THE SECOND WORLD WAR
The outbreak of the Second World War had no immediate effect on life of the Battalion which was located in the Malakand on garrison duty. It had no modern equipment apart from some Vickers machine guns and Vickers-Berthier light automatics. There were no mortars, radios or mechanical vehicles except the British Officers’ Mess car which was driven by a re-enlisted Naik who had been a taxi driver.
In April 1940 the Battalion returned to Abbottabad on a routine peace-time move. Major recruiting efforts started in September when orders were given to re-raise the 3rd Battalion. Subsequently a 4th Battalion was also formed. During this year the Gurkha Brigade had 20 Gurkha Officers and 1,800 men away on recruiting duties which resulted in the introduction of a centralised recruiting system, thus ending for ever the old method of recruiting by regimental recruiting parties. During the years 1939-45, 110,941 recruits were enlisted, of which the Regiment received 10,397. The central recruiting organisation was run by Col G C Strahan (late 6 GR). Maj H R K Gibbs 6 GR was the deputy Recruiting Officer from 1940-47.
In 1940 Subedar Major Maniraj Gurung retired after 33 years service. He was the last man serving who had been with the Battalion at Gallipoli. The Commanding Officer, Lt Col G R Grove was the only British Officer in the Battalion with more than 3 years service. In September 1940 the Battalion moved to Waziristan to carry out duties on the Frontier which consisted mainly of protecting convoys. The period April to June 1941 was spent training near Abbottabad before the Battalion was once more deployed to the Frontier until September 1941.
Japan entered the War in December 1941 and in February 1942 the Battalion left Abbottabad, never to return, thereby ending a 42 year association with the town which had been the Regiment’s home. As part of 19 Indian Division (the Dagger Division) it carried out intensive training, its war role being the defence of India. Gradually new equipment was issued and by the end of 1942 the Battalion consisted of 1,000 all ranks.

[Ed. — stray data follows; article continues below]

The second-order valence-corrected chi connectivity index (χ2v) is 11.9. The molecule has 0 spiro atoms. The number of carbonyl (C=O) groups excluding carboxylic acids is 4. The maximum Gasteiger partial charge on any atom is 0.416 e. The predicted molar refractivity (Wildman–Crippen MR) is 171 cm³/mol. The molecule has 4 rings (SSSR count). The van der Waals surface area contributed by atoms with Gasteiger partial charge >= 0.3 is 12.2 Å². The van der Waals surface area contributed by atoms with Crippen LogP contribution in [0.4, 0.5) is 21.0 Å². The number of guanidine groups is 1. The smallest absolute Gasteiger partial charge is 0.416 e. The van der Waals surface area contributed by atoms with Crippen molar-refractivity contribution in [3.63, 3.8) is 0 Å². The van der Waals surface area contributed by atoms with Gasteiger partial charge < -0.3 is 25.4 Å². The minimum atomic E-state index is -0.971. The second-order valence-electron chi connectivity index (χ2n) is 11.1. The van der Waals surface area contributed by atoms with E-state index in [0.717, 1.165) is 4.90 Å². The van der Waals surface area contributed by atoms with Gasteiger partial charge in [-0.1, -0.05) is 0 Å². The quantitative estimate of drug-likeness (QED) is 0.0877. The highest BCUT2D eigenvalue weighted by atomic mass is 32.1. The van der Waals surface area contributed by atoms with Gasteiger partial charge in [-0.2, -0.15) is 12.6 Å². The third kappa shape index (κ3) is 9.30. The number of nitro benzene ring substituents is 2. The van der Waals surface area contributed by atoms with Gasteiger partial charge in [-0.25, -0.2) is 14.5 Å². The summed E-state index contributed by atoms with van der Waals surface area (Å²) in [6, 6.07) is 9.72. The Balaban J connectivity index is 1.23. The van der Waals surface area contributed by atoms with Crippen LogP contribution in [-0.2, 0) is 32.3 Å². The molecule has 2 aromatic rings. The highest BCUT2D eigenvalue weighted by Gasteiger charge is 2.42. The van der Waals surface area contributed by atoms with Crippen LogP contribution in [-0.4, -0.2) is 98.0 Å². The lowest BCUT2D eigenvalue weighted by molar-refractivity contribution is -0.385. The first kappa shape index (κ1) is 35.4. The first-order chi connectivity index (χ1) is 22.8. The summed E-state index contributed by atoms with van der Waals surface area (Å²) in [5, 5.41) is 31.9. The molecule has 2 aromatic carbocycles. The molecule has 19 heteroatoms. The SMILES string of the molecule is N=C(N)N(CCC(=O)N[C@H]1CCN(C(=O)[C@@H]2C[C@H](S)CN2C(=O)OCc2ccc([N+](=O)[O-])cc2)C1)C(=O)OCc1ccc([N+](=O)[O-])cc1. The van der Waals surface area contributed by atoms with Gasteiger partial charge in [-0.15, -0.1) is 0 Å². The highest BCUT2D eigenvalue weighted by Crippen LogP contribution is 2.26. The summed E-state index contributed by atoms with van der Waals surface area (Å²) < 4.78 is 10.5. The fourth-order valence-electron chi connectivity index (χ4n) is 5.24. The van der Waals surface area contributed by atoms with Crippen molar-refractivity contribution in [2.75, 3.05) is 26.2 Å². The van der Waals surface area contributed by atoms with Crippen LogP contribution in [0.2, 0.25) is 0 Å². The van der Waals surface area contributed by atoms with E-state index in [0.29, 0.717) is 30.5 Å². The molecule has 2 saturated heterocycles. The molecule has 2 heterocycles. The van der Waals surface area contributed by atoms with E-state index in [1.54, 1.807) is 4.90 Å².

It is of interest to note that in 1942, while the Battalion was still training hard in India, fate had brought together in Burma three of its most distinguished officers – Lt Gen Sir William Slim commanding 1 Burma Corps, Maj Gen D Tennant Cowan commanding 17 Indian Division and Maj Gen J B Scott commanding 1 Burma Division.
By 1943 the Battalion was organised into Headquarters, Administrative and four Rifle Companies. By now the accent had changed from the defence of India to jungle operations in Burma. The training undertaken was varied accordingly.
In August 1944, after three and half years training, the Battalion moved to Manipur State to start operations against the Japanese. In November, with 167 mules for transport, it crossed the Chindwin River and began the long march to Rangoon. Ten to twenty miles a day were covered on foot carrying three days rations. Resupply was by airdrop. In January 1945 it crossed the Irrawaddy River to take part in the attack on the major Burmese town of Mandalay. Before the attack started a bitter fight developed to secure 19 Division’s bridgehead as of which the Battalion won 2 MCs and 9 MMs.
After bitter fighting, Mandalay was finally captured in March 1945. Soon afterwards Gen Slim, now Commander of 14th Army, paid a visit to his old Battalion. The road to Rangoon now lay open and in the subsequent months part of the 14th Army pushed south towards the city. This advance cut the Japanese forces in two and they tried desperately to reunite and withdraw into Thailand. The Battalion was heavily engaged in operations to cut off and clear those Japanese forces remaining in Burma. The Japanese rarely surrendered and each encounter had to be followed through to the final elimination of every enemy soldier in position attacked.
In August 1945 Japan surrendered unconditionally after atom bombs had been dropped on two of her cities. The War was over but the Battalion now had the task of helping to deal with the surrendered enemy.